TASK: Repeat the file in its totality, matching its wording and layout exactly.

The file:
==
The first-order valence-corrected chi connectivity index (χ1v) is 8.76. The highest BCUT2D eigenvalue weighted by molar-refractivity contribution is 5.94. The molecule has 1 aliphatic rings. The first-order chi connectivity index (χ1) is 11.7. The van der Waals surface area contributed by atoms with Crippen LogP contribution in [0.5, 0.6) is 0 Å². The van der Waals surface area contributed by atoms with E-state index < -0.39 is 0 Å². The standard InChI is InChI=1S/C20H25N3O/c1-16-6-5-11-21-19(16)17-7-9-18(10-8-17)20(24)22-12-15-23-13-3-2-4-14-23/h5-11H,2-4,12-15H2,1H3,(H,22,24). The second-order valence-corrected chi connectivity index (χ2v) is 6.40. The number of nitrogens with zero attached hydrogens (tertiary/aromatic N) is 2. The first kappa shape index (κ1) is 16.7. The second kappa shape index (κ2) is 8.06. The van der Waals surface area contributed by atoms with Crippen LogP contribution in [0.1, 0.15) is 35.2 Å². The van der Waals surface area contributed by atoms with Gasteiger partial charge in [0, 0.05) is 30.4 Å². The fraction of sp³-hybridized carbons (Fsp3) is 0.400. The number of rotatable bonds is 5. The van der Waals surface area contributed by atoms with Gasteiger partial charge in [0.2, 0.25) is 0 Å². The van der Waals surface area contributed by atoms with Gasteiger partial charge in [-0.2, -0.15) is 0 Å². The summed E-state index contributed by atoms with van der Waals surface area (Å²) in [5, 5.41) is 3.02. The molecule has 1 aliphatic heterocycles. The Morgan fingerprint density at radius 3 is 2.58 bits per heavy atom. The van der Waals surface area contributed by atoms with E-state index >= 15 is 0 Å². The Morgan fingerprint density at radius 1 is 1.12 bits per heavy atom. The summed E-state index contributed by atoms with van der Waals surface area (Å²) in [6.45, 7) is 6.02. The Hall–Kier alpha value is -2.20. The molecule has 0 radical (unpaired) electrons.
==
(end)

The first-order valence-corrected chi connectivity index (χ1v) is 8.76. The highest BCUT2D eigenvalue weighted by molar-refractivity contribution is 5.94. The molecule has 1 aliphatic rings. The first-order chi connectivity index (χ1) is 11.7. The van der Waals surface area contributed by atoms with Crippen LogP contribution in [0.5, 0.6) is 0 Å². The van der Waals surface area contributed by atoms with E-state index < -0.39 is 0 Å². The standard InChI is InChI=1S/C20H25N3O/c1-16-6-5-11-21-19(16)17-7-9-18(10-8-17)20(24)22-12-15-23-13-3-2-4-14-23/h5-11H,2-4,12-15H2,1H3,(H,22,24). The second-order valence-corrected chi connectivity index (χ2v) is 6.40. The number of nitrogens with zero attached hydrogens (tertiary/aromatic N) is 2. The first kappa shape index (κ1) is 16.7. The second kappa shape index (κ2) is 8.06. The van der Waals surface area contributed by atoms with Crippen LogP contribution in [0.1, 0.15) is 35.2 Å². The van der Waals surface area contributed by atoms with Gasteiger partial charge in [0, 0.05) is 30.4 Å². The fraction of sp³-hybridized carbons (Fsp3) is 0.400. The number of rotatable bonds is 5. The van der Waals surface area contributed by atoms with Gasteiger partial charge in [0.2, 0.25) is 0 Å². The van der Waals surface area contributed by atoms with Gasteiger partial charge in [-0.2, -0.15) is 0 Å². The summed E-state index contributed by atoms with van der Waals surface area (Å²) in [5, 5.41) is 3.02. The molecule has 1 aliphatic heterocycles. The Morgan fingerprint density at radius 3 is 2.58 bits per heavy atom. The van der Waals surface area contributed by atoms with E-state index >= 15 is 0 Å². The Morgan fingerprint density at radius 1 is 1.12 bits per heavy atom. The summed E-state index contributed by atoms with van der Waals surface area (Å²) in [6.45, 7) is 6.02. The Hall–Kier alpha value is -2.20. The molecule has 0 radical (unpaired) electrons.